Project 1: Small Molecule Enhancers of Photodynamic Therapy for Skin Cancer
Project Leader: Edward Maytin MD PhD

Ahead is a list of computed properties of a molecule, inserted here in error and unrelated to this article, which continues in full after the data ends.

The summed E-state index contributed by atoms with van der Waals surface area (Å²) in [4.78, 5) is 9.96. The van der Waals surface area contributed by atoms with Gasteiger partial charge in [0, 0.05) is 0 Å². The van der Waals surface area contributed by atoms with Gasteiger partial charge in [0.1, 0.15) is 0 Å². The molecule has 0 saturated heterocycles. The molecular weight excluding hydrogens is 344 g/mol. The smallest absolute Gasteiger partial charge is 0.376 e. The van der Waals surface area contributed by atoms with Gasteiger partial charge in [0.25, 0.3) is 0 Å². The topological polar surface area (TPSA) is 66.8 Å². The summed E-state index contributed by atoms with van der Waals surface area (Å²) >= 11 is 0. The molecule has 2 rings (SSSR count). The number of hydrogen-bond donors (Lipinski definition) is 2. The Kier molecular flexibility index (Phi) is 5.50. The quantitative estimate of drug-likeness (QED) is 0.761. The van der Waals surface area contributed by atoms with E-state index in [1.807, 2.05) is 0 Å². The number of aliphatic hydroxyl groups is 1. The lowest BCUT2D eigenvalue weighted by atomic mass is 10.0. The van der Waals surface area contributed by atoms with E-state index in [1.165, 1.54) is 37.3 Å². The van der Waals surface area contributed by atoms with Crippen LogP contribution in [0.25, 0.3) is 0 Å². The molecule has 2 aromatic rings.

Non-melanoma skin cancers (NMSC), comprising squamous cell (SCC) and basal cell carcinomas (BCC), have a significant impact upon the health care system because their overall incidence is higher than for all other cancers combined. Therefore, while not usually fatal, these skin carcinomas incur a very high cost for their management, e.g., 90% of the cost of treating breast cancer. The current standard of care is surgical excision with wide margins. Major morbidity stems from fibrosis, scarring, and loss of function after treatment. Photodynamic therapy (PDT) using 5-aminolevulinic acid (ALA) represents a non-disfiguring alternative to surgery, especially for patients with multiple tumors and for tumors in delicate sites. Currently, the efficacy of ALA-PDT is not adequate to realistically compete with surgery in the U.S.A. Based on one of the Program themes of Combination Photodynamic Biologic Therapy (CPBT), in Project 1, our overall hypothesis is that tumor-differentiating agents can be used to improve the efficacy of ALA-PDT so that PDT becomes a viable alternative to surgery for NMSC. We will build upon our discovery that two small molecules, methotrexate (MTX) and vitamin D (Vit D), can increase tumor cell differentiation and at the same time increase the levels of photosensitizer (PpIX) within the cells, thus enhancing responsiveness to therapy. The project is translational in nature, with clinical and basic science components. Aim 1 is preclinical, and uses mouse models of SCC and BCC to determine optimal dosing regimens for the systemic differentiating agent. Aims 2 and 3 are clinical studies to determine the efficacy of topical Vit D and oral MTX as combination agents with ALA-PDT. These Aims will also test new in vivo multimodal subsurface imaging devices for PpIX detection, and evaluate C/EBP transcription factors ex vivo as prognostic markers of tumor response. Aim 4 consists of mechanistic experiments that will examine regulatory functions and the prognostic value of the C/EBPs in terms of PpIX accumulation, using the preclinical models and examining tissue-banked skin tumor specimens from the clinical studies. Aim 4 is significant because those experiments will contribute to further improvements in the treatment design. The project involves significant collaborations with Project 4, Core B, and Core C of the Program. In summary, the potential benefits to public health will be the development of new rational combination approaches for PDT of skin cancer that include the manipulation of tumor cell physiology to increase endogenous levels of PpIX. This will be coupled with individualized treatment planning based upon advanced PpIX dosimetry and measurement of differentiation-responsive molecular markers, to optimize treatment response.